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Let's take the following propositions :

1 - "If Bill Gates is poor then Bill Gates is rich".
2 - "If Bill Gates is poor then the moon is made of cheese".

Both propositions are inevitably true under the usual interpretation (our current world,) and I completely understand the reason.

The reason is that we don't have a situation where the antecedent is true and the consequent is false, so the proposition is true (even if it is vacuously true).

But there is something which is intriguing me.

Even though, some say that both 1) and 2) are a bit weird (the issue some people have with vacuous truth) , why between 1) and 2) people usually find 1) a bit more weird than 2) ?
In another words, why when p is false, the truth of the proposition $p \to q$ sounds a bit more weird if $q$ is $\neg p$ compared to other situations where $q$ is arbitrary ?

One possible conjecture (which is probably wrong) is that people find that $p \wedge \neg p$ ought to be false and perhaps in the natural language the implication resembles a bit conjunction. But I don't know if it does.

Anyways, does anyone have an idea about the issue?

P.S : I wanna emphasize here that my problem is not with relevance or vacuous truth, but rather the difference between 1) and 2) ( both of which suffer the problem of relevance ).
Thanks

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  • $\begingroup$ What exactly is your question? $\endgroup$ – nathan.j.mcdougall Apr 12 '15 at 6:30
  • $\begingroup$ To quote myself : "... why between 1) and 2) people usually find 1) a bit more wierd than 2) ?" and "...why when p is false, the truth of the proposition p→q sounds a bit more wierd if q is ¬p compared to other sittuations where q is arbitrary ? " $\endgroup$ – nerdy Apr 12 '15 at 6:32
  • $\begingroup$ Perhaps because propositions of the form p implies not p are inherently false, whereas propositions that are part of a more complex system (like evaluating the relationship between the moon's composition and Bill Gate's wealth,) are more difficult to evaluate initially and are subject to change in the system (e.g., Bill Gates could promise, in theory to turn the moon into cheese should he become poor.) $\endgroup$ – nathan.j.mcdougall Apr 12 '15 at 6:36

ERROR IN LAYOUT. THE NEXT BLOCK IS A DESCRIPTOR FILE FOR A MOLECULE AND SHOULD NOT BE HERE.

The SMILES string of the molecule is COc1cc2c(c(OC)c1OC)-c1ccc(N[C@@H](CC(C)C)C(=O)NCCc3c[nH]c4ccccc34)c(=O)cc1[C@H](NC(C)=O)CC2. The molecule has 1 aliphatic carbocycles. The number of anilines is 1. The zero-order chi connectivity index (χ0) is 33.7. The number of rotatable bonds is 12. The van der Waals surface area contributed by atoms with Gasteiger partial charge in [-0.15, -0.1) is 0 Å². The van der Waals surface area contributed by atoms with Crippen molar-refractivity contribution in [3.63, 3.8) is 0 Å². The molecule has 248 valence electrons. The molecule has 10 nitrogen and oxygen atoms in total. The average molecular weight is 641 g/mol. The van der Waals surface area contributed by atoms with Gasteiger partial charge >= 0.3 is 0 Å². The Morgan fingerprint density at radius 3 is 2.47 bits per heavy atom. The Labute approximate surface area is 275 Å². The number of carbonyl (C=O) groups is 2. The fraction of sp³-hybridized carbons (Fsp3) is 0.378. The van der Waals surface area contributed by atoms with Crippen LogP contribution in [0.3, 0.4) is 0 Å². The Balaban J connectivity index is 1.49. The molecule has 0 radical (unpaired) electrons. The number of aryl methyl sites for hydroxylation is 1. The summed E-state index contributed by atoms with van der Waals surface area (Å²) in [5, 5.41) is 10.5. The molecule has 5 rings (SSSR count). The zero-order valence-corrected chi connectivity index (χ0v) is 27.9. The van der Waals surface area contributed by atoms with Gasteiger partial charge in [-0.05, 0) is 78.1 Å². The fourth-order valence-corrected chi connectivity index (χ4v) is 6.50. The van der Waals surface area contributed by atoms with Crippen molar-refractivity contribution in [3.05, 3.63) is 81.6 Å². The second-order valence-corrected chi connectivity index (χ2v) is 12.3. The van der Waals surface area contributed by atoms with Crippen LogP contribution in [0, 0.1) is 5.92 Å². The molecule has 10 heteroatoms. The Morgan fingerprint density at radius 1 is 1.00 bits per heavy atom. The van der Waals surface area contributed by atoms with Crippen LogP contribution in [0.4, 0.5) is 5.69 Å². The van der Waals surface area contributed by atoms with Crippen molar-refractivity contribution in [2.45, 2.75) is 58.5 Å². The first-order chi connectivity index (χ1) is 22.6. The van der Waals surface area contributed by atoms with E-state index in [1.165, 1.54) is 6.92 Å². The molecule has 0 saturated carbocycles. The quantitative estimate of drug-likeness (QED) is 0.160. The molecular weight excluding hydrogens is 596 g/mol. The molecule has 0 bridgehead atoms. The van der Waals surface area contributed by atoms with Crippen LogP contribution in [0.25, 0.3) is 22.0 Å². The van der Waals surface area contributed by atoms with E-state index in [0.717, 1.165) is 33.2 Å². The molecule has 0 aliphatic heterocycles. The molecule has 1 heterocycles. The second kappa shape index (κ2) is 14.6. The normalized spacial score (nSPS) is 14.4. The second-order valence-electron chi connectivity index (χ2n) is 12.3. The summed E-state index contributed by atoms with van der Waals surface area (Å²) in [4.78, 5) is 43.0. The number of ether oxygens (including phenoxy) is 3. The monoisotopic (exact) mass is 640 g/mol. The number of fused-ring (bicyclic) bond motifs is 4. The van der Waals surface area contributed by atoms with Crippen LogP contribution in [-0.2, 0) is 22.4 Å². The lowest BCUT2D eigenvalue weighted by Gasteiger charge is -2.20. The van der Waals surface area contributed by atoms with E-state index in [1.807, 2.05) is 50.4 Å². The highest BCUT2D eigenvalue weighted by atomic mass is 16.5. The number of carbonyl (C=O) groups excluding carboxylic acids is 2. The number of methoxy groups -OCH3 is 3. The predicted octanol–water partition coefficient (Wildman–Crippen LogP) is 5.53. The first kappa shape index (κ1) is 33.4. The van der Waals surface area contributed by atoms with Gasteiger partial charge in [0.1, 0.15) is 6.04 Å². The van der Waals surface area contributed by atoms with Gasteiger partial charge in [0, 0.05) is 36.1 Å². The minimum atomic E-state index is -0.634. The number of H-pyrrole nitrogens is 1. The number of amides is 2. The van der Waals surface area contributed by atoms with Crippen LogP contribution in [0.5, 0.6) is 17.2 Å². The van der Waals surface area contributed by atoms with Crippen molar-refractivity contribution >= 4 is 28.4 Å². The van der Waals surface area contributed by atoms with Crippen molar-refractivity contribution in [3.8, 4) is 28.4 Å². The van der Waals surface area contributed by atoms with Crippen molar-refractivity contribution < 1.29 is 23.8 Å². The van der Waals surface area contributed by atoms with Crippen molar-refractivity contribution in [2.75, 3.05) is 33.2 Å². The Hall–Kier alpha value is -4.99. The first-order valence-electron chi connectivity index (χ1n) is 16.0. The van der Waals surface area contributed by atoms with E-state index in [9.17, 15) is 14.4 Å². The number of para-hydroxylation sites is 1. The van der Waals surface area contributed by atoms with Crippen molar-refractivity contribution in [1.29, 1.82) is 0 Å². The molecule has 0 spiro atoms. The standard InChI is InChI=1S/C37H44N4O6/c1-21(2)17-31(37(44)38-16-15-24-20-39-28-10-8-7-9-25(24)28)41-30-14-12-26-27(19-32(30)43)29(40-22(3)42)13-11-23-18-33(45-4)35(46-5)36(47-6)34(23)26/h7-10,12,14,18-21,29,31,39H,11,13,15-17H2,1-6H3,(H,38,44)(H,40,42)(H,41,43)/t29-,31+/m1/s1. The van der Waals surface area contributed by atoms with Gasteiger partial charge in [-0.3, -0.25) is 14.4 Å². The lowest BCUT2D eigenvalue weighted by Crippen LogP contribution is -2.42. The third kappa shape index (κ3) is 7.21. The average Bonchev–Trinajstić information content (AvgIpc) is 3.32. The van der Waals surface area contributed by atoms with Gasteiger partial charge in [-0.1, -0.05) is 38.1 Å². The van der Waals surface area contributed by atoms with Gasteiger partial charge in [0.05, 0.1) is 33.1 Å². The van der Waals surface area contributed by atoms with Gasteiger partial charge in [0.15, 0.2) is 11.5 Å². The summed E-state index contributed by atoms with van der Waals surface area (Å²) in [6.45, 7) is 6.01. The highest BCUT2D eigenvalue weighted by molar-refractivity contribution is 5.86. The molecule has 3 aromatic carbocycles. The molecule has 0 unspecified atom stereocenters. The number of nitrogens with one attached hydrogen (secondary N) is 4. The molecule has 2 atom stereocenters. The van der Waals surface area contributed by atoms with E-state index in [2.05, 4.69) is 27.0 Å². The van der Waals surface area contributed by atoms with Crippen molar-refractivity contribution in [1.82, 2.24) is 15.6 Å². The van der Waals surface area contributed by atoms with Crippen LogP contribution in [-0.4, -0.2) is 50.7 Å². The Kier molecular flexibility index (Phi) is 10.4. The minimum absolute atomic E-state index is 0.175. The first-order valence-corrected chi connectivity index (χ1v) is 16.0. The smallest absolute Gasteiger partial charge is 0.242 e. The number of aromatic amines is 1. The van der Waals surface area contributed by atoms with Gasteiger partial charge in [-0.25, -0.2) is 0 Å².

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    $\begingroup$ See Relevance Logic : "consider the classically valid inference : The moon is made of green cheese. Therefore, either it is raining in Ecuador now or it is not. The conclusion seems to have nothing to do with the premise. Relevance logicians have attempted to construct logics that reject theses and arguments that commit “fallacies of relevance”." $\endgroup$ – Mauro ALLEGRANZA Apr 12 '15 at 6:37
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    $\begingroup$ The sentence "If Bill Gates is poor then Bill Gates is rich" is different from the sentence "If Bill Gates were poor then Bill Gates would be rich". I hope that makes sense. $\endgroup$ – Najib Idrissi Apr 12 '15 at 9:16
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I think that the distinction between the two lies in the possibility of the consequent.

In 1., the statement "Bill Gates is rich" is not absurd per se, it only is in the context of the premise "Bill Gates is poor". This is strengthened by the fact that Bill Gates is actually rich.

However, in 2., we have the claim "The moon is made of cheese", which is commonly accepted to be utterly false.


So, what I think happens subconsciously is that in case 2., we are automatically triggered to reject the conclusion because it's always false. This in turn leads to a hunt for the cause, i.e. vacuous truth.